Body Piercing Can Be Life-Threatening

ByABC News

N E W   Y O R K, Sept. 27, 2000 -- Emergency medical technicians recently wheeled a 19-year-old woman who had stopped breathing from an overdose of a “date-rape drug” into a Salt Lake City hospital.

Doctors at LDS Hospital tried to put a breathing tube down her throat, but their path was blocked by three 1-inch-long metal stud barbells running along the length of her tongue.

“One doctor got to the point where he said, ‘If you have to rip her tongue, just do it,’” says Dr. Shari Welch, one of the doctors on the case.

“Eventually we got the tongue out of the way, but her body piercing could have cost her her life,” Welch says.

Infections and Removal Problems

These days, increasing numbers of people, from mainstream baby boomers to rebellious teenagers, are piercing their bodies in stranger and stranger places — tongues, navels, even their genitals. As a result, doctors are starting to see more of body piercing’s dark side: Infections from dirty puncture wounds now happen in one out of every five piercings. The jewelry is tearing the skin. And studs and baubles in unusual places can hinder doctors from administering emergency care.

Body-art lovers defend their freedom of expression, saying it’s the doctors who should learn how to remove the jewelry in life-threatening conditions. The majority of people, they point out, know how to take care of themselves with disinfectants and cleaning once they’ve been pierced.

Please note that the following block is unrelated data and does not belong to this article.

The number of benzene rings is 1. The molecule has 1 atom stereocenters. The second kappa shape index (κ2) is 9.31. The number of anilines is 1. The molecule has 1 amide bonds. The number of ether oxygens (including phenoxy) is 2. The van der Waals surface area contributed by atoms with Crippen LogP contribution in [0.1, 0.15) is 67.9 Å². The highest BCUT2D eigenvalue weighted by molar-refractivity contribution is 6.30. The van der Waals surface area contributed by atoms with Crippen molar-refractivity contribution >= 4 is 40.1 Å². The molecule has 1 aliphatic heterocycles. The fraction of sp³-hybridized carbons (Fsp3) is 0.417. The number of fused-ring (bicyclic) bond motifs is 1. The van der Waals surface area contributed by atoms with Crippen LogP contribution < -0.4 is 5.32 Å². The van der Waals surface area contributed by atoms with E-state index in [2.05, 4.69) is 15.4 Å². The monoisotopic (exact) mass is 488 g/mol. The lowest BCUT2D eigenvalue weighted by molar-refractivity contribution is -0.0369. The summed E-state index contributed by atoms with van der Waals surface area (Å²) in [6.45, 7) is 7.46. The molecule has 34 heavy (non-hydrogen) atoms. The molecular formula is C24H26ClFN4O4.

Currently, 37 of the 50 states have legislation regulating the body-piercing industry, and piercing professionals believe the rest should follow suit.

Making a Statement

“Body piercing has been around since ancient times and isn’t going to go away,” says Pat McCarthy, president of the Association of Professional Piercers in Columbus, Ohio.

Piercing is fashionable because it allows people to be different, McCarthy says.

“We wear shoes and clothing to make a statement. Piercing does the same thing,” McCarthy says. “Unlike tattooing, it isn’t permanent, and someone always has the option of taking the jewelry out.”

Regardless of the professionalism of some piercing shops, other stores are marginal and people do not always take care of themselves properly after the procedure, doctors say. The majority of piercings will close up if the jewelry is removed and not replaced, but doctors say cosmetic consequences, such as skin dimpling, can remain.